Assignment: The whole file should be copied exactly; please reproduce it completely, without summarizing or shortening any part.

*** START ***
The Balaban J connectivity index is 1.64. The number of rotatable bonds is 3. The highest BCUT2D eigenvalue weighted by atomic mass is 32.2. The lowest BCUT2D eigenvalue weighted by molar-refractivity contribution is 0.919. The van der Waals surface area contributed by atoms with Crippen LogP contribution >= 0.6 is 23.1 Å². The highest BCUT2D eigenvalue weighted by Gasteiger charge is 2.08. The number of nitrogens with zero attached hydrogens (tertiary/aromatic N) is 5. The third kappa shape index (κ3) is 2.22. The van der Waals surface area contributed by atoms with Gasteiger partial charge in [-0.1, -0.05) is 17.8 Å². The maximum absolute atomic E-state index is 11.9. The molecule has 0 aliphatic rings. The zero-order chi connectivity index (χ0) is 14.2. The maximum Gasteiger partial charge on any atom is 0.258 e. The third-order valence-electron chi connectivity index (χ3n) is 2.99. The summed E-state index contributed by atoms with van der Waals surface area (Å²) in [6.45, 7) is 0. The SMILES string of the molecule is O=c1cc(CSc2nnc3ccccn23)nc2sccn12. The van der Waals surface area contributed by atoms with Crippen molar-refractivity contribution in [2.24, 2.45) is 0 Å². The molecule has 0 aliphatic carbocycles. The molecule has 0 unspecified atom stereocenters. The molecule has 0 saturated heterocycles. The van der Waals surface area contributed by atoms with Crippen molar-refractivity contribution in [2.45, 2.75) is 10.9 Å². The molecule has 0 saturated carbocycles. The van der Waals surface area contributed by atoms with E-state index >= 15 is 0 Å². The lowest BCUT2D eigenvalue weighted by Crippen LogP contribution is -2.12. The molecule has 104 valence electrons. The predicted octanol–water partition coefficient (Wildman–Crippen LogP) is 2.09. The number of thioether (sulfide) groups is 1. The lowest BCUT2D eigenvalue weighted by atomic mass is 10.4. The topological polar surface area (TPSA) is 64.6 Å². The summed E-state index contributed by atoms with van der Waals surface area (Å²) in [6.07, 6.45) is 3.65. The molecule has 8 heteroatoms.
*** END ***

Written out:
The Balaban J connectivity index is 1.64. The number of rotatable bonds is 3. The highest BCUT2D eigenvalue weighted by atomic mass is 32.2. The lowest BCUT2D eigenvalue weighted by molar-refractivity contribution is 0.919. The van der Waals surface area contributed by atoms with Crippen LogP contribution >= 0.6 is 23.1 Å². The highest BCUT2D eigenvalue weighted by Gasteiger charge is 2.08. The number of nitrogens with zero attached hydrogens (tertiary/aromatic N) is 5. The third kappa shape index (κ3) is 2.22. The van der Waals surface area contributed by atoms with Gasteiger partial charge in [-0.1, -0.05) is 17.8 Å². The maximum absolute atomic E-state index is 11.9. The molecule has 0 aliphatic rings. The zero-order chi connectivity index (χ0) is 14.2. The maximum Gasteiger partial charge on any atom is 0.258 e. The third-order valence-electron chi connectivity index (χ3n) is 2.99. The summed E-state index contributed by atoms with van der Waals surface area (Å²) in [6.45, 7) is 0. The SMILES string of the molecule is O=c1cc(CSc2nnc3ccccn23)nc2sccn12. The van der Waals surface area contributed by atoms with Crippen molar-refractivity contribution in [2.24, 2.45) is 0 Å². The molecule has 0 aliphatic carbocycles. The molecule has 0 unspecified atom stereocenters. The molecule has 0 saturated heterocycles. The van der Waals surface area contributed by atoms with Crippen molar-refractivity contribution in [2.45, 2.75) is 10.9 Å². The molecule has 0 saturated carbocycles. The van der Waals surface area contributed by atoms with E-state index >= 15 is 0 Å². The lowest BCUT2D eigenvalue weighted by Crippen LogP contribution is -2.12. The molecule has 104 valence electrons. The predicted octanol–water partition coefficient (Wildman–Crippen LogP) is 2.09. The number of thioether (sulfide) groups is 1. The lowest BCUT2D eigenvalue weighted by atomic mass is 10.4. The topological polar surface area (TPSA) is 64.6 Å². The summed E-state index contributed by atoms with van der Waals surface area (Å²) in [6.07, 6.45) is 3.65. The molecule has 8 heteroatoms.